In January, the Secular Coalition of Arizona visited the state capital. Representative Juan Mendez requested to give the opening prayer while the SCA visited—attempting to offer a moment of silence instead. His request was denied by House Majority Leader Steve Montenegro. On the day of the SCA’s visit, a minister offered a prayer. However, after the prayer, Mendez did comment to the House that Arizona was incredibly diverse, and was a home to those with belief and those without. Three years prior to this debacle, when it was Representative Mendez’s turn to give the opening prayer, he caused quite a stir by urging his fellow Representatives to “not bow [their] heads” while he talked about “the extraordinary experience of being alive.”
Recently, Montenegro has instituted an unofficial policy that does not allow more secular openings to sessions. The House Majority Leader insisted in a memo released in January that the prayer given at the opening of sessions must be a prayer “as commonly understood and in the long-honored tradition of the Arizona House of Representatives, is a solemn request for guidance and help from God.” This strict definition excludes moments of silence or more secular exchanges. The prayer must be one to a “higher power.”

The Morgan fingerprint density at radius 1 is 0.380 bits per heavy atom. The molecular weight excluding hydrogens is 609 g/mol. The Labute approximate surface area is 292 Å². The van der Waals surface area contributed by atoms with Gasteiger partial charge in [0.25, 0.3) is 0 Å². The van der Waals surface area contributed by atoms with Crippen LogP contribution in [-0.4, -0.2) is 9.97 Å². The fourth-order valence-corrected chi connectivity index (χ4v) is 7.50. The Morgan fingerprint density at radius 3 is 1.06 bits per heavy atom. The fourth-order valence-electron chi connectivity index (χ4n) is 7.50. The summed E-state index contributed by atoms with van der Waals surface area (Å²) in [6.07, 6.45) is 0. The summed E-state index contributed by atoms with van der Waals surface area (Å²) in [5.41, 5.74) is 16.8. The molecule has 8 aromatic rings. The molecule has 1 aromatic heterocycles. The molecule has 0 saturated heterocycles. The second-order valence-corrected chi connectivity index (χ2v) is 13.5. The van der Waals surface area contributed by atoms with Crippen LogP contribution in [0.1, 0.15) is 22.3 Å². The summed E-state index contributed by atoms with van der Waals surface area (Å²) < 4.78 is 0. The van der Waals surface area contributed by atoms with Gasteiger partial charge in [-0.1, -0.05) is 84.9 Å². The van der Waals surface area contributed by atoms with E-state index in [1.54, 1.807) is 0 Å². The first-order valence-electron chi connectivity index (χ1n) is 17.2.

Despite these setbacks, all is not lost in Arizona. Early in February, candidate for Arizona State Senate Scott Prior “came out” as a show of support to his community. Prior explained that this action was a response to the misconceptions he felt many held about the secular community. At an emergency meeting of the Phoenix City Council regarding the nontheistic Satanic Temple, he encountered what he described as many inflammatory statements and much animosity. This experience, coupled with Montenegro’s policy that denies members of his community the same rights in the House as other Representatives, caused Prior to take action. He hopes to garner equality for those without a God-belief, and to destigmatize nontheists.
We at Openly Secular applaud the efforts of Representative Mendez and Mr. Prior to bring the issue of representation for secular Arizonans – and by extension all secular Americans – to light.
If you have encountered discrimination due to your secular identity, please send an email to email@example.com, and we may feature your story in a future column.